Tell Me About My Zoning District

Downtown skyscrapers with cars driving by.Many people commonly assume that if they own a commercial property, the property is located in a commercial zone (likely Zone C). This may or may not be true. It might be in B, for Business, C-3, PD, PUD-23, XR-13-R, DB-4….the list goes on and on. The fact is each municipality has its own unique system for zoning. At its most basic, you might see C for Commercial, R for Residential, A for Agricultural, and I for Industrial. But the governing jurisdiction for a property may use B for Business instead of C for Commercial. To further complicate matters, it may have been determined that more specific requirements would be necessary for certain sections, such as a height requirement or uniform street frontage. There may be a DB zone, for Downtown Businesses and the area to the west of that DB district may have more historic buildings with no parking areas thus making it a DBH district. There really is no limit to the naming systems that might be used in any given municipality which may result in a delay in your transaction.

In some instances, a property may have been developed as part of a larger project in a PD (Planned Development) or PUD (Planned Unit Development) zoning district. When cited as PD or PUD, it is not common to find a specific list of regulations for things like height, setbacks, parking, etc., within the general zoning code. PD districts generally have development-specific or property-specific regulations that can only be found as part of the development plan or site plan. To ascertain the specifics of the property, interested parties will need access to the associated plan document.

Another item to keep in mind is that there is a difference between zoning and land use. There may be separate maps for each, and for good reason. Land use provides a general description for a broad section of area. A municipality might intend for an entire section of a city to be commercial as depicted on a land use map. However, within that designated commercial land use area there may be a lengthy list of zoning districts, all of which are related to commercial uses, but which indicate more specific regulations. The commercial land use designation is where the innumerable zoning categories can be found to identify the specific zone.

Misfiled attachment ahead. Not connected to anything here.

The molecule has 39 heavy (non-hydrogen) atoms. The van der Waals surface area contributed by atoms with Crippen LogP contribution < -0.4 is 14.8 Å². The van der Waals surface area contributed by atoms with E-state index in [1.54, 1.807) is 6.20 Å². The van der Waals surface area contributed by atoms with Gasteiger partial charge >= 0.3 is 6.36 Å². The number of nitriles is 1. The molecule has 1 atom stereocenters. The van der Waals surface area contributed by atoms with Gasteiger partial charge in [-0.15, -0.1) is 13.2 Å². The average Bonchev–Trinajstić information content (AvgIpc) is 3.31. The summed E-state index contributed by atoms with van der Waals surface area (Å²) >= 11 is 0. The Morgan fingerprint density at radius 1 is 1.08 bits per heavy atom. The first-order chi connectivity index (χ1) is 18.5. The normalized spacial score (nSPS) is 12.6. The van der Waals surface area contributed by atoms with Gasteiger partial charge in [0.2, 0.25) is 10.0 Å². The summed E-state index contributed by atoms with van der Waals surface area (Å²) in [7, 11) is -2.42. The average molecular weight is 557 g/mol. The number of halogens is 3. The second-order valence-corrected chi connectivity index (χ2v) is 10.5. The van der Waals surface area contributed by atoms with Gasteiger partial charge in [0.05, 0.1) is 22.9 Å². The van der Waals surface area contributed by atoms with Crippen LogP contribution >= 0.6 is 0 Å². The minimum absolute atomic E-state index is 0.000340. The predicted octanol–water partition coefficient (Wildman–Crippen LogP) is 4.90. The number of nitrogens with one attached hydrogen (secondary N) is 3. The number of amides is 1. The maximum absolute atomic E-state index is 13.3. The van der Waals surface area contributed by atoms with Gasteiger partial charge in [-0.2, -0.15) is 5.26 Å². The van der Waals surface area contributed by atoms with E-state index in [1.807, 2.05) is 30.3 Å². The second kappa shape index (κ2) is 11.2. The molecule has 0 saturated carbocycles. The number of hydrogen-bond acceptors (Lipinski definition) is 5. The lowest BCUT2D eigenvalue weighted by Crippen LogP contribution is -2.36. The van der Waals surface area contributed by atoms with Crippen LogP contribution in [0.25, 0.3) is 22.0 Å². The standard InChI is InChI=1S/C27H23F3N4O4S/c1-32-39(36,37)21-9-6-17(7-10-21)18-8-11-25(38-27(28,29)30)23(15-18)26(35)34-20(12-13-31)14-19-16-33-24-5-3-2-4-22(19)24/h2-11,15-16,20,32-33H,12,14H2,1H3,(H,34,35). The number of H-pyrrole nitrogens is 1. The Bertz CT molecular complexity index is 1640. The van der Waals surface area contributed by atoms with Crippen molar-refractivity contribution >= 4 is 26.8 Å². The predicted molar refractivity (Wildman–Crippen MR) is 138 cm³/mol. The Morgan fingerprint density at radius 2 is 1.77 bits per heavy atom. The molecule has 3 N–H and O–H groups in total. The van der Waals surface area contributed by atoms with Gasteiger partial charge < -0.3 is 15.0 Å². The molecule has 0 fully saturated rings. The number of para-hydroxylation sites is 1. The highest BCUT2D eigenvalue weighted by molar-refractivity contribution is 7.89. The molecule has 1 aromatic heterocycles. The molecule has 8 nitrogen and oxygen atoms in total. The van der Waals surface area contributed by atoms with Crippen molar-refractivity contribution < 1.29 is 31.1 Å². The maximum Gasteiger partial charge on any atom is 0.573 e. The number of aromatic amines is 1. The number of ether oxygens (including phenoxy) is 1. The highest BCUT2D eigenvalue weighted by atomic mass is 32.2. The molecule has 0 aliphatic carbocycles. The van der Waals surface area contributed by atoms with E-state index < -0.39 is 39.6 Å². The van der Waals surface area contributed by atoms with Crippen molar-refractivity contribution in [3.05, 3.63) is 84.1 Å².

It is good to recognize that each municipality is unique in how they administer zoning. When researching and reporting zoning, take the necessary steps to check the zoning map and the zoning code and verify your findings with your local zoning department. Or contact NV5 Zoning, where our experienced team members will assist in putting together a current zoning report to ensure that your transaction proceeds smoothly. Call: 1-800-787-8390 to request a quote or for more information.


  • Scott Kardos, Director of Business Development – West, recently attended the Crittenden Multifamily Conference in Dallas, TX.
  • NV5 RETS Director, Jim Brown, will be presenting a seminar on the new 2021 ALTA/NSPS Land Title Survey Minimum Standard Detail Requirements at Southern Methodist University on June 2nd.
  • NV5 RETS is pleased to be a sponsor at the upcoming CREW Cleveland Past-Presidents’ Golf Outing taking place at Quail Hollow Country Club on June 24th. Director of Business Development – Midwest, Lori Gabor, will be on-hand to offer her skills as a 5th Putter.
  • As part of the 2021 CREW Cleveland Board of Directors, NV5 RETS Director of Marketing, Laura Hengle, will be attending the CREW Network Spring Leadership Summit in St. Louis June 10-11.
  • If you are interested in receiving a copy of our NEW handbook containing the updated 2021 ALTA Survey requirements, visit our website NV5 RETS to request a copy.